What is the best time to go to Iceland? This is a really hard question to answer as I think Iceland has something to offer what every time of year you visit! We decided on visiting Iceland in March as we felt it was the best compromise on everything we want to see and do as it offers some of the best things about visiting Iceland in both summer and winter!
Why Visit Iceland in March? What to know about visiting Iceland in March
Wondering why visit Iceland in March? Well for us March has a lot of benefits such as
- Less Crowds – summer in Iceland can get very busy but by visiting Iceland in March we found many of the main sites – particularly those we visited in the morning to be relatively crowd free
- Cheaper – Peak season in Iceland is in Summer when crowds, longer days and better weather mean the prices of accommodation sky rocket. If you want to save money in Iceland going in a month like March will definitely help your budget. Be sure to compare flight prices before booking as you can often find great deals on flights to Iceland in March as well as save money on accommodation. You’ll even find car rental prices cheaper in March.
- Chance to See the Northern Lights – we were unlucky that we didn’t get to see the northern lights on our visit to Iceland in March however you do have a chance to see them if you are visiting in March. We recommend looking at staying in a Northern Lights Hotel to maximise your chances.
But are there any cons to visiting Iceland in March? Here’s what you need to know about visiting Iceland In March.
- Shorter days – Days in Icelandic Winters are short and dark. But this is one of the good things as it means you can see the Lights. The days are longer in March than in Mid-wInter however you won’t have the full long days of summer.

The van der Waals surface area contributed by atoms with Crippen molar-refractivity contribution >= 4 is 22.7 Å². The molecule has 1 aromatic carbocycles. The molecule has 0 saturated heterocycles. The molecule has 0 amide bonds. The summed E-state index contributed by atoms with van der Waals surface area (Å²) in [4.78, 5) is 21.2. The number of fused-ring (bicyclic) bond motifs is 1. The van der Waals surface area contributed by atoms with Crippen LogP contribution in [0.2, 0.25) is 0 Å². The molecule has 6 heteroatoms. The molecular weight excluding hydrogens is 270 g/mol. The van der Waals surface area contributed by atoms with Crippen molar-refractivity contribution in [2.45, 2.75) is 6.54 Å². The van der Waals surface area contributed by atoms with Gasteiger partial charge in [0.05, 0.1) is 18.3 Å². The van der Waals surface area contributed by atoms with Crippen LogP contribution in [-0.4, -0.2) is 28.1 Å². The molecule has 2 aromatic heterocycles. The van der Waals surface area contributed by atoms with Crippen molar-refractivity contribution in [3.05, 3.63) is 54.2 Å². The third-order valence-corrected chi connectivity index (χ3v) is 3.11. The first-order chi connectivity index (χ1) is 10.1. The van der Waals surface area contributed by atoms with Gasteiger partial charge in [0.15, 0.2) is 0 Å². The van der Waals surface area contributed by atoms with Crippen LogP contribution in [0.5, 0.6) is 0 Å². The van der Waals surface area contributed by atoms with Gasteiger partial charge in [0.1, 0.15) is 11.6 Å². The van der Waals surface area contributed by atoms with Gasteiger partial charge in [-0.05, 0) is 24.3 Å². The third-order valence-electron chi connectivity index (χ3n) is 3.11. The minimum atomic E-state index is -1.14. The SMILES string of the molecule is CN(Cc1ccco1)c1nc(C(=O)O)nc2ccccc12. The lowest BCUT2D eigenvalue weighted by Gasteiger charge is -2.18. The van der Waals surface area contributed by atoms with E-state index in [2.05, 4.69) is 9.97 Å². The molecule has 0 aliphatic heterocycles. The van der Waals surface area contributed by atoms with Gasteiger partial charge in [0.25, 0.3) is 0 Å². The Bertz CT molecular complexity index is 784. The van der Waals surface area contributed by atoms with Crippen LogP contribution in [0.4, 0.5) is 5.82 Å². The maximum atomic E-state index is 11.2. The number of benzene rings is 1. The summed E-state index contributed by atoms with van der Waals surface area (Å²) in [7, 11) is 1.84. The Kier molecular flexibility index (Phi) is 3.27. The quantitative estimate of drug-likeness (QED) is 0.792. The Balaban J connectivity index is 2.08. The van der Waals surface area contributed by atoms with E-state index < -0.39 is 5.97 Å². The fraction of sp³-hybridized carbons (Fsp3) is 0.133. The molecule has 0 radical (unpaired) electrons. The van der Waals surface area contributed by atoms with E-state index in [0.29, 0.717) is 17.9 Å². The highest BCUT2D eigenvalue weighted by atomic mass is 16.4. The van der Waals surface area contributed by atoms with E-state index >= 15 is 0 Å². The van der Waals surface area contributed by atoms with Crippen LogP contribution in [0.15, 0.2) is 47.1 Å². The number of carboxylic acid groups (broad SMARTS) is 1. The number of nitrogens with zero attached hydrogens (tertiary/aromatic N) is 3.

- Icy Roads – if you are not a confident driver in snow or ice you might want to consider whether you are happy travelling in the Winter or shoulder seasons. If you decide that you do not want to drive in these conditions it doesn’t mean you can’t visit Iceland but you will have to consider staying Reykjavik and doing excursions to the Golden Circle etc.
- Some Roads May be Shut – The main ring road will be open during your visit (likely in its entirety) however some of the smaller roads may be shut because of bad weather still.
- Hiking in Iceland in March – can be more challenging due to the snow and ice and some trails may be shut because of bad weather. Be sure you pack plenty of ice hiking equipment if you are planning to do lots of Hiking in Iceland in March.
EVen with the above however we still felt that Iceland was one of the best places to visit in Europe in March.
Iceland Weather March – what to know about visiting Iceland
The weather in iceland in march is a tricky one. March is almost a shoulder season in Iceland and therefore you have some of the best weather conditions from both Winter and Summer! There are still some chances that you will see snow in Iceland especially in the highlands but at the same time it won’t be too heavy which is especially good for those nervous about driving in Iceland in the snow! The days are also getting longer in March which means you will have more daylight hours to see the main sites and easier driving conditions! Of course there is a chance of high winds and rain but you can dress and prepare for this appropriately!
How cold is Iceland in march?
The average temperature in Iceland Weather temperature in March is around 28 F and 38 F. We were lucky as when were there it was at the higher end of these temperatures but one of the things I learnt while in Iceland is how quickly the weather can change there. Even if it starts out as a nice sunny and dry day don’t be tempted to leave the waterproofs and layers at home as you might need them later in the day.
Is there snow in Iceland in March?
This really depends on the year on how much snow there will be. When we visited at the end of March there was only snow on the high hills and mountains and it did not snow during our stay. Other years snow can be heavier.
What to Wear in Iceland in March
Wondering what to wear in Iceland in March? Well the key to what to wear in Iceland anytime of year has having plenty of laters and keeping warm! A good jacket that is waterproof is an essential as there are plenty of places you will get wet even when it’s not raining! Also having good waterproof hiking boots with a good sole is another essential for Iceland at any time of year! When you are visiting Waterfalls – and there are lots of really beautiful waterfalls in Iceland – you will find the ground you traverse to get to them will be wet.